* BUT: if inner relation has been unique-ified, we can assume it's good
       * for hashing.  This is important both because it's the right answer, and
       * because we avoid contaminating the cache with a value that's wrong for
       * non-unique-ified paths.
       */
      if (IsA(inner_path, UniquePath))
            innerbucketsize = 1.0 / virtualbuckets;
      else
      {
            innerbucketsize = 1.0;
            foreach(hcl, hashclauses)
            {
                  RestrictInfo *restrictinfo = (RestrictInfo *) lfirst(hcl);
                  Selectivity thisbucketsize;

                  Assert(IsA(restrictinfo, RestrictInfo));

                  /*
                   * First we have to figure out which side of the hashjoin clause
                   * is the inner side.
                   *
                   * Since we tend to visit the same clauses over and over when
                   * planning a large query, we cache the bucketsize estimate in the
                   * RestrictInfo node to avoid repeated lookups of statistics.
                   */
                  if (bms_is_subset(restrictinfo->right_relids,
                                            inner_path->parent->relids))
                  {
                        /* righthand side is inner */
                        thisbucketsize = restrictinfo->right_bucketsize;
                        if (thisbucketsize < 0)
                        {
                              /* not cached yet */
                              thisbucketsize =
                                    estimate_hash_bucketsize(root,
                                                               get_rightop(restrictinfo->clause),
                                                                         virtualbuckets);
                              restrictinfo->right_bucketsize = thisbucketsize;
                        }
                  }
                  else
                  {
                        Assert(bms_is_subset(restrictinfo->left_relids,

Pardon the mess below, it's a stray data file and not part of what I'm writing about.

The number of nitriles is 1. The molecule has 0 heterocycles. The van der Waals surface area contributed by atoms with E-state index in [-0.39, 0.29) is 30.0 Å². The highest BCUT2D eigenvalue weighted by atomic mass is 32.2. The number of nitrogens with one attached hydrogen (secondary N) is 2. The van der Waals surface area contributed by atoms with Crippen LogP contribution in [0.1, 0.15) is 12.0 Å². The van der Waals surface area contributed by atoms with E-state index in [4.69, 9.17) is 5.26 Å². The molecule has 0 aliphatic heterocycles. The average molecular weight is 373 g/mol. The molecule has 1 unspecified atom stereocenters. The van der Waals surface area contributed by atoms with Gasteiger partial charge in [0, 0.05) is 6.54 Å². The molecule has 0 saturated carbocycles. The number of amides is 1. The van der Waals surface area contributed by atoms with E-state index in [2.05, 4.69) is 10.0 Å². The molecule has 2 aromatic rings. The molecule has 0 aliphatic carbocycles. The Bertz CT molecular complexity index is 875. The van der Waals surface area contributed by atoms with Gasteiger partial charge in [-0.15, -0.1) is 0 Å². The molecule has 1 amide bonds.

inner_path->parent->relids));
                        /* lefthand side is inner */
                        thisbucketsize = restrictinfo->left_bucketsize;
                        if (thisbucketsize < 0)
                        {
                              /* not cached yet */
                              thisbucketsize =
                                    estimate_hash_bucketsize(root,
                                                                  get_leftop(restrictinfo->clause),
                                                                         virtualbuckets);
                              restrictinfo->left_bucketsize = thisbucketsize;
                        }
                  }

                  if (innerbucketsize > thisbucketsize)
                        innerbucketsize = thisbucketsize;
            }
      }

      /*
       * If inner relation is too big then we will need to "batch" the join,
       * which implies writing and reading most of the tuples to disk an extra
       * time.  Charge seq_page_cost per page, since the I/O should be nice and
       * sequential.    Writing the inner rel counts as startup cost, all the rest
       * as run cost.
       */
      if (numbatches > 1)
      {
            double            outerpages = page_size(outer_path_rows,
                                                               outer_path->parent->width);
            double            innerpages = page_size(inner_path_rows,
                                                               inner_path->parent->width);

            startup_cost += seq_page_cost * innerpages;
            run_cost += seq_page_cost * (innerpages + 2 * outerpages);
      }

      /* CPU costs */

      if (adjust_semi_join(root, &path->jpath, sjinfo,
                                     &outer_match_frac,
                                     &match_count,
                                     NULL))
      {
            double            outer_matched_rows;
            Selectivity inner_scan_frac;

            /*
             * SEMI or ANTI join: executor will stop after first match.
             *
             * For an outer-rel row that has at least one match, we can expect the
             * bucket scan to stop after a fraction 1/(match_count+1) of the
             * bucket's rows, if the matches are evenly distributed.  Since they
             * probably aren't quite evenly distributed, we apply a fuzz factor of
             * 2.0 to that fraction.  (If we used a larger fuzz factor, we'd have
             * to clamp inner_scan_frac to at most 1.0; but since match_count is